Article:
Let me start off by thanking you for all that you do in the name of Jesus Christ. A few weeks ago I had prayed to God asking for guidance in finding the true church of which I can become a part so that I may further my understanding of the gospel. I firmly believe our Lord has led me to you.
My question involves baptism, and from your answers, I understand that baptism is an important step to salvation, needs to be done in the presence of others, be of full immersion in water, and requires you to confess your sins. What I'm confused about is specifically who can baptize? Can it be a non-believer, chaplain, priest or does it have to be by someone who is already properly baptized and of a strong Christian faith? Does the person conducting the baptism have to say any words to the baptizee? After being cleansed in the water I pray to God, proclaim my faith in him and Jesus Christ, and then confess my sins to the baptizer? Do I make a list of sins to confess, and do I be specific about what happened during the sin?
I am glad to hear of your interest in being obedient to our God. First, I would like you to read:
You basically have the right idea, but you missed an important point. Confession is not a confession of sin, but a confession of the deity of Jesus Christ. "But what does it say? "The word is near you, in your mouth and in your heart" -- that is, the word of faith which we are preaching, that if you confess with your mouth Jesus as Lord, and believe in your heart that God raised Him from the dead, you will be saved; for with the heart a person believes, resulting in righteousness, and with the mouth he confesses, resulting in salvation" (Romans 10:8-10).
Confession of sin does play a role in a Christian's life, but it is a confession between you and God. See: How detailed does a confession of sin have to be?
What God teaches is that when we realize that we have done wrong, we sorrow over our failure. "For godly sorrow produces repentance leading to salvation, not to be regretted; but the sorrow of the world produces death. For observe this very thing, that you sorrowed in a godly manner: What diligence it produced in you, what clearing of yourselves, what indignation, what fear, what vehement desire, what zeal, what vindication! In all things you proved yourselves to be clear in this matter" (II Corinthians 7:10-11). That sorrow causes us to change our behavior (repent) and that repentance is seen in our new behavior.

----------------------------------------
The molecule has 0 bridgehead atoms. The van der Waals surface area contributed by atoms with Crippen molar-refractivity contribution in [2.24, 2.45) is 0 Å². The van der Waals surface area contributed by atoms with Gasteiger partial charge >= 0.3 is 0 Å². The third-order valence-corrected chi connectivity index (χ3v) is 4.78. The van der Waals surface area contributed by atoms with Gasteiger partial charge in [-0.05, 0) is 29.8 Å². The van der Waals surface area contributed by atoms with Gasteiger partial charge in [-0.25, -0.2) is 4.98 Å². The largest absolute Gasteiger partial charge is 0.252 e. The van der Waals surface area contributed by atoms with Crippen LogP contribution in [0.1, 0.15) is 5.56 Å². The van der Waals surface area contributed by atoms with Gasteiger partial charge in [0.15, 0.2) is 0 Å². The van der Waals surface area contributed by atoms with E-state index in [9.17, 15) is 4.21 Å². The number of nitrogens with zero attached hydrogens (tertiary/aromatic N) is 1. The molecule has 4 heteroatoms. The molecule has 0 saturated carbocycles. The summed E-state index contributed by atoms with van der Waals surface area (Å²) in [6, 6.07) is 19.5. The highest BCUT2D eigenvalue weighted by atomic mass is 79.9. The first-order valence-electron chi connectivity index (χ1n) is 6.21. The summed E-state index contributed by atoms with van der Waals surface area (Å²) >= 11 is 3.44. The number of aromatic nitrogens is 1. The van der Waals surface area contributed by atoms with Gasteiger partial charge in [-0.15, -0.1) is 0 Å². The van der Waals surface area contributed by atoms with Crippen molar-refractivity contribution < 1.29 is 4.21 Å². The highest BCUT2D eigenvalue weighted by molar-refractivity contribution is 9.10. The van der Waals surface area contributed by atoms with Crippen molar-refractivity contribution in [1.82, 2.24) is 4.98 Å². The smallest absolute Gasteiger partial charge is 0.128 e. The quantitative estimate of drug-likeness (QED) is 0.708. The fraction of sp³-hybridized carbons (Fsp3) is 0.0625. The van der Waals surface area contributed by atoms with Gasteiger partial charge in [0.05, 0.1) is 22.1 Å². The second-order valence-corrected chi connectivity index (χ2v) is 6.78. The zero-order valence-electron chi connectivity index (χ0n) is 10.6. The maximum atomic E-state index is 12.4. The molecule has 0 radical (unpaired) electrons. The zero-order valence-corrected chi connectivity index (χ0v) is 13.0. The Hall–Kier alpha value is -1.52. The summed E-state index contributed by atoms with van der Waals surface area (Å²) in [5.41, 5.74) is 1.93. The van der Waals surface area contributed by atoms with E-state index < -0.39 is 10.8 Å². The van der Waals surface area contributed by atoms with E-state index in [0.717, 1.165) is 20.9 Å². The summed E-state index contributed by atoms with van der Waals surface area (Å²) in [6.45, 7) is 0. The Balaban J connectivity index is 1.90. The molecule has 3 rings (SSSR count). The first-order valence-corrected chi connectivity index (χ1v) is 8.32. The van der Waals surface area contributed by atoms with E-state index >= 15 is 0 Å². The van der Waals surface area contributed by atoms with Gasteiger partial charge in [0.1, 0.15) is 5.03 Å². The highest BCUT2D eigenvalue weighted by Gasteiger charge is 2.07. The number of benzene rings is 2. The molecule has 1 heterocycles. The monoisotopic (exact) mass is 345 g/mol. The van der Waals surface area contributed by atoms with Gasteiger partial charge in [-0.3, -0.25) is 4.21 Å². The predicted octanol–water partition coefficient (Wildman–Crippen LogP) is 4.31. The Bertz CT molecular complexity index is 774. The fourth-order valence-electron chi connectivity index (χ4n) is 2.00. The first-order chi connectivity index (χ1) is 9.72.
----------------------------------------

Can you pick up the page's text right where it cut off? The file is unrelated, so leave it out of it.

In order to gain forgiveness for sin, God teaches that we must admit our wrongs to Him. "If we confess our sins, He is faithful and just to forgive us our sins and to cleanse us from all unrighteousness" (I John 1:9). The confession of sin is to God and not some earthly man. That is because it is God whom we offended, thus only God can release (forgive) us of our debt due to our sin. Christians do not have a mediator between themselves and God. Every Christian is a priest and has the right to approach God directly. "You also, as living stones, are being built up a spiritual house, a holy priesthood, to offer up spiritual sacrifices acceptable to God through Jesus Christ" (I Peter 2:5).
There is mention of confessing faults to each other. "Confess your trespasses to one another, and pray for one another, that you may be healed. The effective, fervent prayer of a righteous man avails much" (James 5:16). But once again, there is no mention of going to a special person because all Christians are priests. The purpose of telling fellow Christians of our sins is to ask them to pray for us and with us as we seek God's forgiveness. We can see this when Simon's sin was pointed out to him. He asked Peter, "Pray to the Lord for me, that none of the things which you have spoken may come upon me" (Acts 8:24). This is something any Christian is to do for any other Christian.
In regards to who can do a baptism, see: Is it important that the person doing a baptism be a Christian?
Regarding what is to be said at a baptism, see: What is the proper thing to say as you are baptizing someone?